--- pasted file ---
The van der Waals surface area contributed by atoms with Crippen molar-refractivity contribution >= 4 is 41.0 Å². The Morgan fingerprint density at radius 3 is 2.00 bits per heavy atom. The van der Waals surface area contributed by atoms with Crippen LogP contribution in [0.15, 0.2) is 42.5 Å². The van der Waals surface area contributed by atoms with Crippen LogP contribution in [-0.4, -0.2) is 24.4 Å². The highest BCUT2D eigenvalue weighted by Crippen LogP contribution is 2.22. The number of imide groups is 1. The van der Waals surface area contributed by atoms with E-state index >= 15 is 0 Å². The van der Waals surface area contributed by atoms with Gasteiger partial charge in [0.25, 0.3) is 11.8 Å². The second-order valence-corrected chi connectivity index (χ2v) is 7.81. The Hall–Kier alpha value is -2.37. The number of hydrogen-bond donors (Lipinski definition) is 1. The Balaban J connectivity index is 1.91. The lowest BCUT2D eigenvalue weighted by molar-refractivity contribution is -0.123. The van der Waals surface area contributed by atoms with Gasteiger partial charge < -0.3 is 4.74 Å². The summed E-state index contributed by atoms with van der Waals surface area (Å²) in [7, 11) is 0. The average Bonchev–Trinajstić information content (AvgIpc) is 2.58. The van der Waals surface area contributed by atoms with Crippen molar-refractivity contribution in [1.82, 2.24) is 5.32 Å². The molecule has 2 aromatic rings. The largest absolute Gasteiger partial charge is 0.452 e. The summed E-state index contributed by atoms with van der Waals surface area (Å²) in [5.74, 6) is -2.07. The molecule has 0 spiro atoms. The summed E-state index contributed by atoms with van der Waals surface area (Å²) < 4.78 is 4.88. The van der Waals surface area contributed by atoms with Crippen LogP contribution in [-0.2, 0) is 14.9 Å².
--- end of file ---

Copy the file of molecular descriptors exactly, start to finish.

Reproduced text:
The van der Waals surface area contributed by atoms with Crippen molar-refractivity contribution >= 4 is 41.0 Å². The Morgan fingerprint density at radius 3 is 2.00 bits per heavy atom. The van der Waals surface area contributed by atoms with Crippen LogP contribution in [0.15, 0.2) is 42.5 Å². The van der Waals surface area contributed by atoms with Crippen LogP contribution in [-0.4, -0.2) is 24.4 Å². The highest BCUT2D eigenvalue weighted by Crippen LogP contribution is 2.22. The number of imide groups is 1. The van der Waals surface area contributed by atoms with E-state index >= 15 is 0 Å². The van der Waals surface area contributed by atoms with Gasteiger partial charge in [0.25, 0.3) is 11.8 Å². The second-order valence-corrected chi connectivity index (χ2v) is 7.81. The Hall–Kier alpha value is -2.37. The number of hydrogen-bond donors (Lipinski definition) is 1. The Balaban J connectivity index is 1.91. The lowest BCUT2D eigenvalue weighted by molar-refractivity contribution is -0.123. The van der Waals surface area contributed by atoms with Gasteiger partial charge < -0.3 is 4.74 Å². The summed E-state index contributed by atoms with van der Waals surface area (Å²) in [7, 11) is 0. The average Bonchev–Trinajstić information content (AvgIpc) is 2.58. The van der Waals surface area contributed by atoms with Crippen molar-refractivity contribution in [1.82, 2.24) is 5.32 Å². The molecule has 2 aromatic rings. The largest absolute Gasteiger partial charge is 0.452 e. The summed E-state index contributed by atoms with van der Waals surface area (Å²) in [5.74, 6) is -2.07. The molecule has 0 spiro atoms. The summed E-state index contributed by atoms with van der Waals surface area (Å²) < 4.78 is 4.88. The van der Waals surface area contributed by atoms with Crippen LogP contribution in [-0.2, 0) is 14.9 Å².